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Flight flies to Carcross Yukon

 

Carcross Yukon was the destination of COPA Flight 106's third fly-in event this summer. This small community lays tightly nested between four mountain valleys and two large lake systems in South West Yukon. The threshold of runway 05 abuts the Klondike Highway which travels the 100 miles from Whitehorse to Skagway Alaska. The airstrip is situated right beside the town and has been an integral part of the community for nearly 100 years.

Aircraft that have historically used this facility include Fairchilds, Fokkers, Ford Tri-Motors and even the Eastman Flying Boat that is featured in the excellent museum at the Victoria airport on Vancouver Island, for those who are fortunate enough to visit there. The airport is part of the flying heritage of the North. Into this spectacular fall setting of blues, greens, yellows and reds, and tranquil rugged mountains and cold clear lakes we ventured on September 8, 2007.

For this event the first aircraft to arrive were a pair of Super Cubs and a Scout that overcame occasional 35 Knot ground speeds enroute from Fort Nelson on Friday.

The first aircraft into Carcross this morning was the author in his RV-8. Prior to the arrival of any crowds the RV-4s exercised briefly and before long a selection of aircraft and COPA members began arriving. Randy Shewen in a 172, Thor Flender in a nice 140, Bob Gates in his Aircoupe, John Rogers in a Beech Sierra, Russell and Diane Bamford in their BushMaster on Floats, all reported on 123.2 as they entered the zone. Chris Pearson, Matt Essau and Randy Kosik punched their way up from Grand Haven in Fort St. John in a 172 to our appreciation.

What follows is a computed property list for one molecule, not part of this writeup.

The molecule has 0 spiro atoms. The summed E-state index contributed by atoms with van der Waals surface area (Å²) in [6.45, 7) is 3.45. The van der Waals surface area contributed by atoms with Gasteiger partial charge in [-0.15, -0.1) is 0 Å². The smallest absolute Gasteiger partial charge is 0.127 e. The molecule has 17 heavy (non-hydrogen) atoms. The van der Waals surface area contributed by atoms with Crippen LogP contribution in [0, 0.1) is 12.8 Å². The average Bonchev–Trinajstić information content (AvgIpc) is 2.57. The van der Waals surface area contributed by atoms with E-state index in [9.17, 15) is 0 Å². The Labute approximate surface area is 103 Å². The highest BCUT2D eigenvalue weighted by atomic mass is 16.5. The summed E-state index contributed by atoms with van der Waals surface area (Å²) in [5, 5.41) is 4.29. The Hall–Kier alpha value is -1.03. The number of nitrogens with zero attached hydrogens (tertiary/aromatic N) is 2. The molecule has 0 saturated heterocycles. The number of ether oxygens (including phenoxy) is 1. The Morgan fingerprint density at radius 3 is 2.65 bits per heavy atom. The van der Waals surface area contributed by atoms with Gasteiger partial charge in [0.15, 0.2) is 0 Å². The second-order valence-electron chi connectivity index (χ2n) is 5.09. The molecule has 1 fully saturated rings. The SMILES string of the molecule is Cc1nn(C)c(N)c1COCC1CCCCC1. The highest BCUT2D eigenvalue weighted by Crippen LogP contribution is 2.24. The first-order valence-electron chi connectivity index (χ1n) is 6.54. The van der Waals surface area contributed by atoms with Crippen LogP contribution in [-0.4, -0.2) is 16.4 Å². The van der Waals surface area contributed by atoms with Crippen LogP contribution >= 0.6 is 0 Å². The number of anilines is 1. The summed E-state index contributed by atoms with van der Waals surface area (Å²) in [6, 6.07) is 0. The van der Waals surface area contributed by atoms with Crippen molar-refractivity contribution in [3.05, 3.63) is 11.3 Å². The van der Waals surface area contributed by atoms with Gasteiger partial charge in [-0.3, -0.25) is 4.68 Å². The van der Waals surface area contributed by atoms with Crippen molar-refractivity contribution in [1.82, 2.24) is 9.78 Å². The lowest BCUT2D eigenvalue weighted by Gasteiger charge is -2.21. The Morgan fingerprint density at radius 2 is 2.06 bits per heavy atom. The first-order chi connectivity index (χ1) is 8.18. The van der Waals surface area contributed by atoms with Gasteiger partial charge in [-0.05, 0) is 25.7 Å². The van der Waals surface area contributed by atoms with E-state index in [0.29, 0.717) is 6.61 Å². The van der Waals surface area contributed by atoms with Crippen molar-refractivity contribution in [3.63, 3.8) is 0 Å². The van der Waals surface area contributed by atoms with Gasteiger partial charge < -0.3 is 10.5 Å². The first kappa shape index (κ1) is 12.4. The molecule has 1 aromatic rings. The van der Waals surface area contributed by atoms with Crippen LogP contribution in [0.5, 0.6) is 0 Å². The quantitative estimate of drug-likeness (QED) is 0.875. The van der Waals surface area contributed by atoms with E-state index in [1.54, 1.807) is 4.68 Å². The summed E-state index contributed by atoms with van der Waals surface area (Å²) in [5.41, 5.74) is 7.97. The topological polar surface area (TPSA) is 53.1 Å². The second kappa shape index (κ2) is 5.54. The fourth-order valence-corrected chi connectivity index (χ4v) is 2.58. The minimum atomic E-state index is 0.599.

Ken and Rod Rombaugh and Wade Roberts had done an excellent job of preparation. By the time we arrived the grass along the edges of 23 = 05 was mowed back to the edge of the trees, some flying competitions were already laid out, and a kitchen trailer was set up beside the threshold to 05.

Ken and Rod's company, Skyway Services, donated all the food for breakfast, lunch and even supper for those of us that-stayed over. Ken had recruited Buck and Robby Fraser and Gail Laroche from the community of Carcross to do all the cooking. They worked all day cranking out Bacon, eggs, sausages, pancakes, burgers, coffee, soft drinks and even an excellent supper by the lake. Donations were accepted and all money received was split between the costs and the COPA Legal Fund.

As breakfast progressed people from the public began arriving. Murray Adams started scheduling Young Eagles and matching them to their pilots. Before the day was out seventeen young people received their first ride in light aircraft and their level of excitement was contagious. Soon there was no one in view that wasn’t equipped with a large smile and the good will carried through the rest of the day.

The windsock hung limp off and on at Carcross for most of the day, but 40 miles away in Whitehorse the winds increased and shifted so some mountain turbulence was encountered by a few late arrivals. The variable winds certainly kept each competitors attention up. The decision was that any one landing "short" of the line was disqualified, and the author was in good company leaving the painted line unmarked on that score. Finally, some may say inevitably, one of the Super Cubs flown by Pat Middleton aced it. It has to be said that some others gave good contest before he carried away the hardware.